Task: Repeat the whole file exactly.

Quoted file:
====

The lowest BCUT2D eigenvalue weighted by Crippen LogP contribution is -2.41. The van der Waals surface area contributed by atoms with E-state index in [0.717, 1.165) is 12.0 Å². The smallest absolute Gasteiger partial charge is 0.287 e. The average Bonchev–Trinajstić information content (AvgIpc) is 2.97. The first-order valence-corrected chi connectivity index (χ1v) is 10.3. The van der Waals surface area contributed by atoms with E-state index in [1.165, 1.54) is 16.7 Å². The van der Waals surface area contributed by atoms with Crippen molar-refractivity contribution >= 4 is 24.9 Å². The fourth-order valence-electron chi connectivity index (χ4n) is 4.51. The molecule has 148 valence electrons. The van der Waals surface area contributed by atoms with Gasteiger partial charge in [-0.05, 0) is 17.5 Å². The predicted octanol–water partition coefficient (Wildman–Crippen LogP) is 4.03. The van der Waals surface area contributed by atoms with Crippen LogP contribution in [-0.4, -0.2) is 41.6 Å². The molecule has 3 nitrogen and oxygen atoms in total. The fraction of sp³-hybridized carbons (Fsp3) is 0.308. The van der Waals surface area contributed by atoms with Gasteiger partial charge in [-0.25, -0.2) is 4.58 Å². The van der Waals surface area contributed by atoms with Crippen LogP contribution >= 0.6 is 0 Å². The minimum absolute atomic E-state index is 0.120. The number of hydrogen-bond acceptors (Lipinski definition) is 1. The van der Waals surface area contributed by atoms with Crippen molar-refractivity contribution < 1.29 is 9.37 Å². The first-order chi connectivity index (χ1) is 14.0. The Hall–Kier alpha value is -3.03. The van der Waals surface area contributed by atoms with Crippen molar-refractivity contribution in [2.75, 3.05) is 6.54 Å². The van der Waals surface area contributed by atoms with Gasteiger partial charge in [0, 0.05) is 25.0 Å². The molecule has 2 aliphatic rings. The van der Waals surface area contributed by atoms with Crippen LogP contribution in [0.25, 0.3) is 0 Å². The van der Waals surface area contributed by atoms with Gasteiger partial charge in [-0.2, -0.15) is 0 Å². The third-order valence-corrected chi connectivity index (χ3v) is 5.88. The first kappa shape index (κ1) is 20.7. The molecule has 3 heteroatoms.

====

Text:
The lowest BCUT2D eigenvalue weighted by Crippen LogP contribution is -2.41. The van der Waals surface area contributed by atoms with E-state index in [0.717, 1.165) is 12.0 Å². The smallest absolute Gasteiger partial charge is 0.287 e. The average Bonchev–Trinajstić information content (AvgIpc) is 2.97. The first-order valence-corrected chi connectivity index (χ1v) is 10.3. The van der Waals surface area contributed by atoms with E-state index in [1.165, 1.54) is 16.7 Å². The van der Waals surface area contributed by atoms with Crippen molar-refractivity contribution >= 4 is 24.9 Å². The fourth-order valence-electron chi connectivity index (χ4n) is 4.51. The molecule has 148 valence electrons. The van der Waals surface area contributed by atoms with Gasteiger partial charge in [-0.05, 0) is 17.5 Å². The predicted octanol–water partition coefficient (Wildman–Crippen LogP) is 4.03. The van der Waals surface area contributed by atoms with Crippen LogP contribution in [-0.4, -0.2) is 41.6 Å². The molecule has 3 nitrogen and oxygen atoms in total. The fraction of sp³-hybridized carbons (Fsp3) is 0.308. The van der Waals surface area contributed by atoms with Gasteiger partial charge in [-0.25, -0.2) is 4.58 Å². The van der Waals surface area contributed by atoms with Crippen LogP contribution >= 0.6 is 0 Å². The minimum absolute atomic E-state index is 0.120. The number of hydrogen-bond acceptors (Lipinski definition) is 1. The van der Waals surface area contributed by atoms with Crippen molar-refractivity contribution < 1.29 is 9.37 Å². The first-order chi connectivity index (χ1) is 14.0. The Hall–Kier alpha value is -3.03. The van der Waals surface area contributed by atoms with Crippen molar-refractivity contribution in [2.75, 3.05) is 6.54 Å². The van der Waals surface area contributed by atoms with Gasteiger partial charge in [0, 0.05) is 25.0 Å². The molecule has 2 aliphatic rings. The van der Waals surface area contributed by atoms with Crippen LogP contribution in [0.25, 0.3) is 0 Å². The van der Waals surface area contributed by atoms with Gasteiger partial charge in [-0.2, -0.15) is 0 Å². The third-order valence-corrected chi connectivity index (χ3v) is 5.88. The first kappa shape index (κ1) is 20.7. The molecule has 3 heteroatoms.